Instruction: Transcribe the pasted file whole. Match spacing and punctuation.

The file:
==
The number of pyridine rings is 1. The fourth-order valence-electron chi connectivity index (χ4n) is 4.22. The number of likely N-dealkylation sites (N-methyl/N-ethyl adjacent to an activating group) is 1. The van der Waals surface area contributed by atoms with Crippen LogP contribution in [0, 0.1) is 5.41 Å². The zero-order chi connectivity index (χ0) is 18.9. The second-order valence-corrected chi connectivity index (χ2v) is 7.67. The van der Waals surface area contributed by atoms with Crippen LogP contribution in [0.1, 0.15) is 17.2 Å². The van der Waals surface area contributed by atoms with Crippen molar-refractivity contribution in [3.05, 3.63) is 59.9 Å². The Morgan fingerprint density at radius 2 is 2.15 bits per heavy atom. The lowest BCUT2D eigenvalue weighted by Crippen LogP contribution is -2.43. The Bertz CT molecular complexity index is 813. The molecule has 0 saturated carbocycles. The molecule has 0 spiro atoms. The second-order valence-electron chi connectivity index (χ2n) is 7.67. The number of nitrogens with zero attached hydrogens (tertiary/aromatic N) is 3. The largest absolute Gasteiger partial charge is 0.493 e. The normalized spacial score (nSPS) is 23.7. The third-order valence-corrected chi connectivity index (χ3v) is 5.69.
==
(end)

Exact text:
The number of pyridine rings is 1. The fourth-order valence-electron chi connectivity index (χ4n) is 4.22. The number of likely N-dealkylation sites (N-methyl/N-ethyl adjacent to an activating group) is 1. The van der Waals surface area contributed by atoms with Crippen LogP contribution in [0, 0.1) is 5.41 Å². The zero-order chi connectivity index (χ0) is 18.9. The second-order valence-corrected chi connectivity index (χ2v) is 7.67. The van der Waals surface area contributed by atoms with Crippen LogP contribution in [0.1, 0.15) is 17.2 Å². The van der Waals surface area contributed by atoms with Crippen molar-refractivity contribution in [3.05, 3.63) is 59.9 Å². The Morgan fingerprint density at radius 2 is 2.15 bits per heavy atom. The lowest BCUT2D eigenvalue weighted by Crippen LogP contribution is -2.43. The Bertz CT molecular complexity index is 813. The molecule has 0 saturated carbocycles. The molecule has 0 spiro atoms. The second-order valence-electron chi connectivity index (χ2n) is 7.67. The number of nitrogens with zero attached hydrogens (tertiary/aromatic N) is 3. The largest absolute Gasteiger partial charge is 0.493 e. The normalized spacial score (nSPS) is 23.7. The third-order valence-corrected chi connectivity index (χ3v) is 5.69.